Q: I just received edits from the literary magazine that is publishing my story, and while some of them are improvements, I don’t agree with all of them. Do I have to make every single one? — CG, New York City
A: First, congratulations! Most literary journals publish only a small percentage of the submissions they receive, and having a piece accepted is a big accomplishment. So first — celebrate.
Then, you’ll need to deal with the edits. How heavily a story is edited depends entirely upon the magazine and the editors — sometimes you’ll find that editors make a lot of suggestions; other times they’ll accept a story with very few minor changes. It can be jarring, at first, to have your story returned with a lot of changes — so my first tip would be to read through all the edits, then put the story away for a bit (deadlines permitting). It often takes a little time to absorb the idea of edits as well as the edits themselves.
Next, go through the edits and see which ones you agree with; these are the easy ones to make. If there are still a few suggestions that you don’t agree with and would like to stet (stet=let it stand), then you’ll have to make choices. In my experience, I’ve found that most editors are fairly flexible and that their suggestions are usually just that: suggestions. So if you’ve reread your piece, given it a little time and space, and still disagree with an editor’s suggestions, go ahead and make a case for keeping these sections as is. Reply to the editor and thank him/her for the suggested changes and explain why you want to stet the edits. And have a good reason, not just “I like it better this way”; editors usually have a good reason behind every edit, even if it may not be immediately clear to you. And being polite and appreciative will go a long way — thoughtful editing takes a lot of time and energy, and before rejecting any changes, you’ll want to show that you’ve given the changes some thought and have good reasons for asking to stet them.
You may get to keep your darlings — but you may find that your editor is adamant about the changes. In this case, you’ll have a couple of things to consider. First, how much do you feel the edits change your story, and second, can you live with these changes? If you don’t agree with them but find that the heart and soul of your story remains intact, it may be worth it to let go. There’s quite a bit of give-and-take involved in the editing process, so think about which changes you can accept and which you absolutely cannot. Then, pick your battles.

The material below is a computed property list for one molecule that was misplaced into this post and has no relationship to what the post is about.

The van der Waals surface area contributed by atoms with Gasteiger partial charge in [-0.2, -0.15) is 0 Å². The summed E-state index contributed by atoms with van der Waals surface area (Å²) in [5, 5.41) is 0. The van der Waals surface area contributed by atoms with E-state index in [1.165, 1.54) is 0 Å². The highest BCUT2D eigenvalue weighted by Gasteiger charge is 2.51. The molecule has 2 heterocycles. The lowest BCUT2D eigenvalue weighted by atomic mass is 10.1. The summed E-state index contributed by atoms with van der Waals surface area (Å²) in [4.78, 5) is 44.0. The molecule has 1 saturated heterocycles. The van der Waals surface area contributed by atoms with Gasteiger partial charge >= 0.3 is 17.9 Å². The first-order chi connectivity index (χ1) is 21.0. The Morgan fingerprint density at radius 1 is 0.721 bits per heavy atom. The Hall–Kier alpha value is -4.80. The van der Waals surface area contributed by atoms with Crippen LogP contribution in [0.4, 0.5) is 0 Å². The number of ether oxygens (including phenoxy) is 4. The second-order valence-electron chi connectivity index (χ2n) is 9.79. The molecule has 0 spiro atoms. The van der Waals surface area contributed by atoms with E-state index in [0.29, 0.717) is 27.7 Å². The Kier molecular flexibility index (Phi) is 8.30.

If you find that there are certain changes you absolutely can’t accept, be prepared for an editor to stand firm — sometimes publication is contingent on your making certain changes. I once had a story accepted that was contingent upon my changing the ending. After careful consideration, I felt that changing the ending in the way the editor suggested didn’t fit the theme of the story as a whole, and I declined to make the change. As a result, the magazine withdrew its offer of publication, and the story wasn’t published for many years. Still, I don’t regret the decision I made — endings are a big deal, and I would rather have waited than to have had the story published in a way that didn’t feel right.
On the other hand, there have been many other times in which I’ve given in to changes I don’t love because I wanted to see the story out in the world. These changes have been easier to make because even if I don’t love or entirely agree with them, in the end, I realize that the changes don’t affect the story in a big way and are likely noticeable only to me.
At the risk of sounding snooty, another thing for you to consider is the caliber of the magazine in question. You should always be submitting only to journals that you like, respect, and would be proud to see your work appear in — but again, you don’t know until you’ve been accepted how heavily your work might be edited. If you’re an emerging writer and The New Yorker is asking you to make a couple of changes prior to publishing your story, I’d say be open to that (be very open to that). If it’s a smaller, lesser known journal and you feel the changes alter your story in a way you’re not comfortable with, you might consider declining to make the changes so that you have a chance to see your story published exactly the way you envision it.
So in the end, it’s a bit of a balancing act. You’ll want to 1) pick your battles in terms of which changes to make and which to fight for; and 2) be as flexible as possible and hope your editors will be the same; and 3) weigh the pros/cons of your story appearing in the magazine a little differently than you’d like versus it not appearing at all.
And, finally, keep in mind that it’s always going to be your story. Even if you make minor changes per one editor’s tastes, the rights will revert back to you after publication, and you can publish the story exactly the way you want it in your own collection.
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